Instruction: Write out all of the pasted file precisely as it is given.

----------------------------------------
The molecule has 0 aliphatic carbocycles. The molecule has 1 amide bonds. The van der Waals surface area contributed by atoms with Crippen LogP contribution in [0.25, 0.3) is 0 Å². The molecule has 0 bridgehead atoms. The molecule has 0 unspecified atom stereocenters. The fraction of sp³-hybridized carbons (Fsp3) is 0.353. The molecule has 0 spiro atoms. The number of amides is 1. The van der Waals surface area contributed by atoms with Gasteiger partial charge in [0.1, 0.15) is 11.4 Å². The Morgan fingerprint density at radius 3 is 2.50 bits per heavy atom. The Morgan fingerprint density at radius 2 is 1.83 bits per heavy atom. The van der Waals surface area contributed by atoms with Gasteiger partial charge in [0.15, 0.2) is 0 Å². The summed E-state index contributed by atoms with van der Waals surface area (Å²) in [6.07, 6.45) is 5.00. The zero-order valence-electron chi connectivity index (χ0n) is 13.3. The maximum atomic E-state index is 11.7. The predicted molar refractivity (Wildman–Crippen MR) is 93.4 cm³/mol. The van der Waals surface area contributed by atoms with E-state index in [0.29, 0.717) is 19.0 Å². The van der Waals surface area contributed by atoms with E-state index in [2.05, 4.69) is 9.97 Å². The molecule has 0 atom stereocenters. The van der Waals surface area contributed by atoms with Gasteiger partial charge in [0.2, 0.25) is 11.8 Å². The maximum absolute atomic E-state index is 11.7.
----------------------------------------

The molecule has 0 aliphatic carbocycles. The molecule has 1 amide bonds. The van der Waals surface area contributed by atoms with Crippen LogP contribution in [0.25, 0.3) is 0 Å². The molecule has 0 bridgehead atoms. The molecule has 0 unspecified atom stereocenters. The fraction of sp³-hybridized carbons (Fsp3) is 0.353. The molecule has 0 spiro atoms. The number of amides is 1. The van der Waals surface area contributed by atoms with Gasteiger partial charge in [0.1, 0.15) is 11.4 Å². The Morgan fingerprint density at radius 3 is 2.50 bits per heavy atom. The Morgan fingerprint density at radius 2 is 1.83 bits per heavy atom. The van der Waals surface area contributed by atoms with Gasteiger partial charge in [0.15, 0.2) is 0 Å². The summed E-state index contributed by atoms with van der Waals surface area (Å²) in [6.07, 6.45) is 5.00. The zero-order valence-electron chi connectivity index (χ0n) is 13.3. The maximum atomic E-state index is 11.7. The predicted molar refractivity (Wildman–Crippen MR) is 93.4 cm³/mol. The van der Waals surface area contributed by atoms with E-state index in [0.29, 0.717) is 19.0 Å². The van der Waals surface area contributed by atoms with E-state index in [2.05, 4.69) is 9.97 Å². The molecule has 0 atom stereocenters. The van der Waals surface area contributed by atoms with Gasteiger partial charge in [0.2, 0.25) is 11.8 Å². The maximum absolute atomic E-state index is 11.7.